“I’ll have a six-inch ham sub, thanks.” Jerry said.
“Er, ah. No, er. No, thanks. No.”
“Cucumber? Lettuce? Tomato? Onion? What sauces?”
“Er, normal. Just m-make it normal. Normal, thanks.”
Jerry was a man who couldn’t handle being presented with choice. The possibility that he might make a mistake put such a weight on him that he wanted to curl up into a ball and die. Better to leave it to the professionals. They worked with sandwiches every day. They knew how it was meant to be done.
“What kind of bread?”
“J-just normal, please.”
“Er, yeah. No, yes. Er. Yes.”
This was a mistake. He wouldn’t ever have bothered with an extravagance like this, but that morning he’d dropped his wrapped tuna sandwich in a puddle and, protected though it was, it had soon met its gruesome demise under the wheels of the eight o’clock bus. This was his only option. This, or hunger.
He was beginning to yearn for hunger.
Thankfully, the sandwich lady had stopped with the questions for now and was beginning to assemble a six-inch ham sub.
A particularly large-looking six-inch ham sub, come to think of it. He surreptitiously eyed the baguette, before glancing down to his own trousers, wondering if certain aspects of himself had been far smaller than he’d ever realised. But the longer he eyed the sandwich in its assembly, the more sure he was that it was far larger than six inches.
It was a foot long. Through some terrible mishap in communications, this woman was preparing a foot long for Jerry. A foot long he could by no means afford. The loose change in his pocket barely covered the six-inch. Even the addition of extra mayo would have knocked it out of his price range.
A foot long was going to destroy him.
Would he be arrested? Would he be chased out of the shop? Would he have to give away his watch to make up the difference? He wouldn’t mind that, actually. Damn thing gave him a rash.
The longer he watched, the more he wanted to say something, but the harder it became. With every passing moment, the situation worsened. She assembled the lettuce, delicately laid down the bed of ham. He cleared his throat to speak.
“Did you know that deer eat their own velvet?” damn. He’d spouted off a random fact instead. Classic nerves.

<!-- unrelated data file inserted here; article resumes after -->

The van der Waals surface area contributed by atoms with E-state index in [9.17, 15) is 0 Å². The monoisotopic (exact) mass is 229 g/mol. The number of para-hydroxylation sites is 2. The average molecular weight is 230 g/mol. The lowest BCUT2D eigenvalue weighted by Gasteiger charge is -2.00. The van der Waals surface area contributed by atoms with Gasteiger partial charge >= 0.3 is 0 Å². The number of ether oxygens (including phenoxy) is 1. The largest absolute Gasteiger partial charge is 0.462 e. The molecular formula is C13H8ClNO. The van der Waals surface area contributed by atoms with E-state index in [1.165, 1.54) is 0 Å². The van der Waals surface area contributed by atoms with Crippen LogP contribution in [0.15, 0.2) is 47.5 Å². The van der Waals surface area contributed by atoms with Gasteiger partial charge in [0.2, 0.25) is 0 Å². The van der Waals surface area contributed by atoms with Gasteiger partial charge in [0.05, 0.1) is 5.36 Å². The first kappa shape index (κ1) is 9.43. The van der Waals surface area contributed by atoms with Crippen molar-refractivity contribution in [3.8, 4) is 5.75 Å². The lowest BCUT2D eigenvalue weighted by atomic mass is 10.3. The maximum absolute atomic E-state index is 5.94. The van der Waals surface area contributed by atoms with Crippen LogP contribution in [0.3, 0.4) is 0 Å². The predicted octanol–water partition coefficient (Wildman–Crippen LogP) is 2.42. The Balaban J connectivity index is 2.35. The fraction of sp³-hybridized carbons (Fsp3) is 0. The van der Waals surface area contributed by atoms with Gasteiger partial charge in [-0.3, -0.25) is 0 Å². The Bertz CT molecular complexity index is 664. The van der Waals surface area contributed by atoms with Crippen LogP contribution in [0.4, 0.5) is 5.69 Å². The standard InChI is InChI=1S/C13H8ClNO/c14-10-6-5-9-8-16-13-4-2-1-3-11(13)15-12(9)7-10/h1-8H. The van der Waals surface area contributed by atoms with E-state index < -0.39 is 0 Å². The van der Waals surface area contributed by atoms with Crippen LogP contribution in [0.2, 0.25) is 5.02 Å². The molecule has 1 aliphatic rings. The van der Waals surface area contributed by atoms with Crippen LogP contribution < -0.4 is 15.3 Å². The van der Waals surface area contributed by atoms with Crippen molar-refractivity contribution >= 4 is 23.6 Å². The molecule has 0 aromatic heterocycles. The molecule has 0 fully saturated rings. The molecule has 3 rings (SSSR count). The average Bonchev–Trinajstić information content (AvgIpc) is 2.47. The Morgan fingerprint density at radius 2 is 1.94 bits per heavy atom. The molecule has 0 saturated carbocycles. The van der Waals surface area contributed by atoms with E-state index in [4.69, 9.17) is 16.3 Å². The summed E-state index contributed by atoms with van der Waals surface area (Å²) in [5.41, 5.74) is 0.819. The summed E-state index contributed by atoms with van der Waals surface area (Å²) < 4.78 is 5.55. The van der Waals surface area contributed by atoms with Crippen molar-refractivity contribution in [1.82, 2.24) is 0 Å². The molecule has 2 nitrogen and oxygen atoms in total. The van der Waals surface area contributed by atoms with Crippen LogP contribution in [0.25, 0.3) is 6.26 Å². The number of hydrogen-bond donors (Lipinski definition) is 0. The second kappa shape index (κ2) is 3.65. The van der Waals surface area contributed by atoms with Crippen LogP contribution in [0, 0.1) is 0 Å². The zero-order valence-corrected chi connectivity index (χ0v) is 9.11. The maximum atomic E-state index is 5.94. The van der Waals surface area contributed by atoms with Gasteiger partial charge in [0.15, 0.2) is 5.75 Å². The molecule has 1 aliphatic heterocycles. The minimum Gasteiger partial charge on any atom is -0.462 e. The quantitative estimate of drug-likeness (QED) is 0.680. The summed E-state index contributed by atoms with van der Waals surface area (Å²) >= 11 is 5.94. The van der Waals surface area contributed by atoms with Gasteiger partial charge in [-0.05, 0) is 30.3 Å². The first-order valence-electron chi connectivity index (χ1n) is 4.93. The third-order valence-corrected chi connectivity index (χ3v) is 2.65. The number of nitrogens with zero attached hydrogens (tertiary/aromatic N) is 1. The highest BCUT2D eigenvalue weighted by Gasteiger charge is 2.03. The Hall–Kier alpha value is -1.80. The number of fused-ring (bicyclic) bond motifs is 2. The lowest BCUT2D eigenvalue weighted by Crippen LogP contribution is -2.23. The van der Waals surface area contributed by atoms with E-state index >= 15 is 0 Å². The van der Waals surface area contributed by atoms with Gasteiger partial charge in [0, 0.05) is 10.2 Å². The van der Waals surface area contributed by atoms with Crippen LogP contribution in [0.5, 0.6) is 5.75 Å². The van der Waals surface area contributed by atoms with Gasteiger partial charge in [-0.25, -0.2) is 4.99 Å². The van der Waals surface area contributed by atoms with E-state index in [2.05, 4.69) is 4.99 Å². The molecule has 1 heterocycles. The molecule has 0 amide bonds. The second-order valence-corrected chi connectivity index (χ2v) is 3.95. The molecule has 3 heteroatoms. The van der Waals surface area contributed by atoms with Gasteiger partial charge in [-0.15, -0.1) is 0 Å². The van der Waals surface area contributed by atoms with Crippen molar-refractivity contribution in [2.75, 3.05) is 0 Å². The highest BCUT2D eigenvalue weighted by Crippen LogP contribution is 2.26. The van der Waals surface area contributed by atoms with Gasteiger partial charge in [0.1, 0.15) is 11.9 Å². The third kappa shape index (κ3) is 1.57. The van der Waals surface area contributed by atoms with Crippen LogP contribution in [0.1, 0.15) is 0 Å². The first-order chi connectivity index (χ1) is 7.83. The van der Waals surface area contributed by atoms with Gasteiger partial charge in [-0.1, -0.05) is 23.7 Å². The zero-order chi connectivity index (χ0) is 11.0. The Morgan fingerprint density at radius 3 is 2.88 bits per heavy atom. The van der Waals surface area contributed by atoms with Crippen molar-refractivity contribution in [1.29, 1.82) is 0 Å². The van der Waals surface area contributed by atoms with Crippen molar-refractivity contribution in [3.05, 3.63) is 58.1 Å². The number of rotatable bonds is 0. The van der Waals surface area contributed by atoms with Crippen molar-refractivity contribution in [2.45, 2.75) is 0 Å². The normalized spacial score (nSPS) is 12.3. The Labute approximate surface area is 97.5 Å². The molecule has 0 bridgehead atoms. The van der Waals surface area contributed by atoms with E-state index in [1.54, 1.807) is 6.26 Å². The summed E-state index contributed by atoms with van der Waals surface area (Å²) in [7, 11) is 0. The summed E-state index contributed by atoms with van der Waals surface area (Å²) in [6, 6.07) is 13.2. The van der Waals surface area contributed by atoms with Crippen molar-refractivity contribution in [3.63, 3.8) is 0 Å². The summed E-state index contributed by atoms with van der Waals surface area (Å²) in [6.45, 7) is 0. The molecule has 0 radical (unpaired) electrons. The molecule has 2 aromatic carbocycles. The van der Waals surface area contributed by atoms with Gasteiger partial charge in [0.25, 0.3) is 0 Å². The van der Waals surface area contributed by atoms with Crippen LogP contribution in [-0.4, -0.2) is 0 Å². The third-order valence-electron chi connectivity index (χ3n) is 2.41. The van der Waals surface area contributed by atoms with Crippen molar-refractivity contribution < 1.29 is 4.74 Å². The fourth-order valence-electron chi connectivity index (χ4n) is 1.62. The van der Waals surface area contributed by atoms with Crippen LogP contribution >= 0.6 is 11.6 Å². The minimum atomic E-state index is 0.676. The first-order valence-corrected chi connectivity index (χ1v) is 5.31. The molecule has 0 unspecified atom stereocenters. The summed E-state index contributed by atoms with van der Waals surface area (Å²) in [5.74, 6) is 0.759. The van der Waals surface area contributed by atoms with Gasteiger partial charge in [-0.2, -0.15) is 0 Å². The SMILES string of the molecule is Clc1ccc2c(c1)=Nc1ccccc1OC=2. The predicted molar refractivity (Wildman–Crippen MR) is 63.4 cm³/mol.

“What?” the lady looked up.
“Yeah, like the tissue that grows on their antlers. They eat it. It grows back, though.” He said.
“Oh yeah?” she looked far more alarmed than if he’d simply informed her that he hadn’t ordered a foot long. But he was in it, now.
“And also if you take a certain part of the tissue and surgically graft it to any part of their body, an antler will grow there over time. You can actually create a deer with just antlers growing all over its body. They’re actually pretty terrifying.”
“Right. Any spicy mayo?”
“No, thank you.”
The lady shoved the freshly wrapped sandwich off to the cashier at the register, and Jerry obediently stepped to the side. He wrapped a sweaty fist around his change, knowing that he was about to meet his end.
“That’ll be £8.99” said the fluffy-faced boy.
Fuck off. Jerry thought. But instead he stammered and pulled the insufficient funds from his pocket, with lint attached.
“I, er. I wanted a s… six. I er, I can’t actually. I was never supposed to…” Jerry said.
The fluffy-faced boy lazily eyed his inadequate change, then the sandwich. Then he began to punch something into till.
Staff discount. £5.99
He shot Jerry a wink, and he felt his heart skip a beat.
Solidarity. He knows.
He mumbled his thanks to the cashier and slid him his slightly moist coins. He didn’t wait around for change. He gingerly gathered up his sandwich and cradled it in his arms like a new-born baby as he left the shop.
He took a deep breath of fresh air, exhaled and began to laugh. And then he began to scream.
The stress had caused the ulcer in his stomach to erupt and he died in agony.
His sandwich was later set upon by the pigeons.